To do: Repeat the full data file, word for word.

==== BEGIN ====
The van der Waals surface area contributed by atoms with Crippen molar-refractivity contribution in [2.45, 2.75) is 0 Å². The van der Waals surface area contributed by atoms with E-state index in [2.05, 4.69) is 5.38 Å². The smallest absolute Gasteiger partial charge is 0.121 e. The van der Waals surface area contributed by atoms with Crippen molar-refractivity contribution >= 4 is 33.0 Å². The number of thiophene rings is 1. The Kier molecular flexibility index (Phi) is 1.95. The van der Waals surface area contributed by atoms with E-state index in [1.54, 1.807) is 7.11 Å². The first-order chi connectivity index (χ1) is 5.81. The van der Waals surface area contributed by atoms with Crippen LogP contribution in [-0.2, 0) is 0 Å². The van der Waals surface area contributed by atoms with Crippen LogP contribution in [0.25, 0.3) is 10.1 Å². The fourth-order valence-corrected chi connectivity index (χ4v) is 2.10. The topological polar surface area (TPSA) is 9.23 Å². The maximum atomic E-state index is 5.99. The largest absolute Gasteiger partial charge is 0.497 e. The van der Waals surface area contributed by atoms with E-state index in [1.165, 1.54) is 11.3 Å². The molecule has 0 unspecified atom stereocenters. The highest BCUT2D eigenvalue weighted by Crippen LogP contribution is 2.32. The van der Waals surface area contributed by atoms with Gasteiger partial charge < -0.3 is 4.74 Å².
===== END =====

The van der Waals surface area contributed by atoms with Crippen molar-refractivity contribution in [2.45, 2.75) is 0 Å². The van der Waals surface area contributed by atoms with E-state index in [2.05, 4.69) is 5.38 Å². The smallest absolute Gasteiger partial charge is 0.121 e. The van der Waals surface area contributed by atoms with Crippen molar-refractivity contribution >= 4 is 33.0 Å². The number of thiophene rings is 1. The Kier molecular flexibility index (Phi) is 1.95. The van der Waals surface area contributed by atoms with E-state index in [1.54, 1.807) is 7.11 Å². The first-order chi connectivity index (χ1) is 5.81. The van der Waals surface area contributed by atoms with Crippen LogP contribution in [-0.2, 0) is 0 Å². The van der Waals surface area contributed by atoms with Crippen LogP contribution in [0.25, 0.3) is 10.1 Å². The fourth-order valence-corrected chi connectivity index (χ4v) is 2.10. The topological polar surface area (TPSA) is 9.23 Å². The maximum atomic E-state index is 5.99. The largest absolute Gasteiger partial charge is 0.497 e. The van der Waals surface area contributed by atoms with E-state index in [1.165, 1.54) is 11.3 Å². The molecule has 0 unspecified atom stereocenters. The highest BCUT2D eigenvalue weighted by Crippen LogP contribution is 2.32. The van der Waals surface area contributed by atoms with Gasteiger partial charge < -0.3 is 4.74 Å².